Reflections on Micklegate (April daily photo 28)

Licensing application document in Micklegate window, reflecting The Priory pub opposite, April 2016

Licensing application document in Micklegate window, reflecting The Priory pub opposite, April 2016

Today’s photo is of a licensing application document in a window on Micklegate. The window also reflects The Priory, a pub on the opposite side of the road, near the entrance to Priory Street.

When I started these pages site notices about planning applications seemed to be stuck up on lamp posts and the like everywhere I walked. There are still a lot of those around of course, but they seem to have been joined in recent years by an increasing number of documents relating to licensing applications, as more pubs, bars and restaurants open.

This one’s in the window of a large empty shop near the top of Micklegate, which is soon to be a Brewdog bar. I probably wouldn’t have given any thought to this, or stopped to take this photo, if it wasn’t for the recent Press coverage of a court battle over the licensing application.

Micklegate is an interesting street. Perhaps now a place where different ‘cultures’ are clashing. There’s clearly a movement to change the feel of the street, to promote it as a shopping street and community of businesses, like Fossgate perhaps. To me, and other people of my age and older, it has always had the word ‘run’ attached to it – as in ‘Micklegate run’, meaning it was a magnet for people out on a pub crawl who went down the street from one pub to another. Not something I’ve ever done myself. I remember tending to avoid it at ‘chucking out time’ (often accompanied by chucking-up time) on weekend evenings.

Back then, of course, we tended to be chucked out of the pubs not long after eleven. Drinking up time was announced with a shout from behind the bar and, as I recall, a bell ringing (or was that just some pubs). As I’m writing I’m suddenly recalling, almost hearing it again, the preceding ‘Last orders at the bar, ladies and gentlemen, please’.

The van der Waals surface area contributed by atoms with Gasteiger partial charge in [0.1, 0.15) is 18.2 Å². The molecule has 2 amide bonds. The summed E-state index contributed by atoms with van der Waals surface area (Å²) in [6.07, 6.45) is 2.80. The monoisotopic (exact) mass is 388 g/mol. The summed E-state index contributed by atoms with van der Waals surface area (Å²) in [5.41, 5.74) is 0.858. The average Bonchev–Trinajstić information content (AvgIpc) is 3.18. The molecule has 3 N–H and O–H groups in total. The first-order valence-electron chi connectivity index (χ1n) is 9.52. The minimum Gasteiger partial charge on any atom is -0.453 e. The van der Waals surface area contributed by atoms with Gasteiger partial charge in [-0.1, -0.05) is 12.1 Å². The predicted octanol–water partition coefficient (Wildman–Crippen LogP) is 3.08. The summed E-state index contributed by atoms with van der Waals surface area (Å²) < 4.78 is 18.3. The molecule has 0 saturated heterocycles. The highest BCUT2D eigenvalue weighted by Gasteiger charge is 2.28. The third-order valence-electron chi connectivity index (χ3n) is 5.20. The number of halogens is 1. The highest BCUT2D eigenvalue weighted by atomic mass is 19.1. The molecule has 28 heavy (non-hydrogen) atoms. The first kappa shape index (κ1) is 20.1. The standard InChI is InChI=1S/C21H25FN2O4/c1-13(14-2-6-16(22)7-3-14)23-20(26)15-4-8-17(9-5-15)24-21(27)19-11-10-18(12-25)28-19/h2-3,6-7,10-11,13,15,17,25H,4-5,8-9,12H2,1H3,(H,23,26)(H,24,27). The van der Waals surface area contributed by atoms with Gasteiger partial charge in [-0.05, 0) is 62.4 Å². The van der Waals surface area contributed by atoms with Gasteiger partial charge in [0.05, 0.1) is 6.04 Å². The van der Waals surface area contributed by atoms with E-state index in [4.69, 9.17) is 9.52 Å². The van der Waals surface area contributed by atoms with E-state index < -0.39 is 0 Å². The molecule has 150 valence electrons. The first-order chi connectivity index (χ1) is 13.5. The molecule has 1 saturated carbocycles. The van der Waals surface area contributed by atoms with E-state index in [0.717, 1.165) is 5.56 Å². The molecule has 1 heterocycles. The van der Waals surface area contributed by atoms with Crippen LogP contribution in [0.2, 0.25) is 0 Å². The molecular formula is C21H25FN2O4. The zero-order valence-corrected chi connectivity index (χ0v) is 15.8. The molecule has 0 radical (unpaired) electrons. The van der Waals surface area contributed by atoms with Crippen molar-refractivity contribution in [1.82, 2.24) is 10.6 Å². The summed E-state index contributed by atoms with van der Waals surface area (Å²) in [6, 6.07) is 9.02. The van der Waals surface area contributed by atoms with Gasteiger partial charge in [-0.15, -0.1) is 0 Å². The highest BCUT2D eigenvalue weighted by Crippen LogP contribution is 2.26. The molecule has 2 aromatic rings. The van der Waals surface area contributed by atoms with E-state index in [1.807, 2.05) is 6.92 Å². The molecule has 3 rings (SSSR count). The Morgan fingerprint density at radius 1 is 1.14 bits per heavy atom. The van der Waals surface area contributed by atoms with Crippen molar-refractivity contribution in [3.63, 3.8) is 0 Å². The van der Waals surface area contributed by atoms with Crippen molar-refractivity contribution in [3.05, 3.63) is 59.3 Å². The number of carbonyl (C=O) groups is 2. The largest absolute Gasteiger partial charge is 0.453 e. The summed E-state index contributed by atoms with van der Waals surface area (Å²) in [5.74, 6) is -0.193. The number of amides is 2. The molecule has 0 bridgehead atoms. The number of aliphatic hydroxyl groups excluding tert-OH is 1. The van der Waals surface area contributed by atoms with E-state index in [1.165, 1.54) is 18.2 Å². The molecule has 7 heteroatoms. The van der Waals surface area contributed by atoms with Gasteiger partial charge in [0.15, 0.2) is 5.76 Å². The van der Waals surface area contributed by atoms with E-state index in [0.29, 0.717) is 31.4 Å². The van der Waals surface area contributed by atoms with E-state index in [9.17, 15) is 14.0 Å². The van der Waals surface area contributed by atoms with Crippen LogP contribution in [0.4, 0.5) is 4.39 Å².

But it’s different now, isn’t it. That 2003 Licensing Act referred to in the official notice on the window changed the rules on opening hours and made them more flexible. Apparently it came into effect in November 2005. So we’ve had just over a decade of this new relaxed ‘open all hours’ approach in our licensed premises.

So many things could be said. Perhaps this isn’t the place to attempt a lengthy discussion of what tends to be called ‘the drinking culture’. But I have to mention that I keep thinking of the Esher report, and its promotion of the idea that more people should be living in the city centre, within the walls, and how this has been encouraged, with many new apartment blocks and more people living in flats above shops. But we only need to read the observations of Pamela Ward in that report, where she describes the cultural life of the city, to realise that city centre living in the age of the 11pm ‘last orders’ would be a very different thing to city centre living now.

And in the Micklegate area … it’s hard to see that it will ever be a quiet kind of street, though there are obvious moves towards trying to make it more ‘gentrified’, like the rest of the city centre. But it’s still the main gateway in from the racecourse, the first street of pubs within the walls that the racegoers arrive in, coming up that ancient straightish road from the Knavesmire. And it’s near the station, and it has its reputation, and it has always had a lot of pubs, and that’s part of its identity.

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One comment

  1. Joshua Taylor

    Certainly in Brigantes, which shuts at 11, there is not only the shout of “Last orders at the bar, ladies and gents please!” but also the ringing of the bell. Also no piped music. When working there we used to enjoy observing the Micklegate Run!

    I agree that it is part of the street’s identity, and I think what is often forgotten is that drinking is possibly the most ancient part of these islands’ culture that remains. From Roman writers through the Middle Ages, the most common element of British life that people took notice of, to tell the folks at home how odd those foreigners were, was that everyone drank large amounts.

    We have a large stock of songs and literature revolving around consuming a lot of beer, which formed our unique ‘public house’ culture (think about those words and what a marvellous concept they reveal!) It reveals a more ribald and humorous time before today’s hangover from our Victorian prudishness that still remains. We have retained the drinking, but forgotten the wit and humour with which it was done in the preceding ages. Most of the drinking songs we have back to Shakespeare’s time are still funny now, with wordplay and imagery that’s way beyond the half-remembered rugby chant that passes for one today. “They don’t write them like that any more” indeed!

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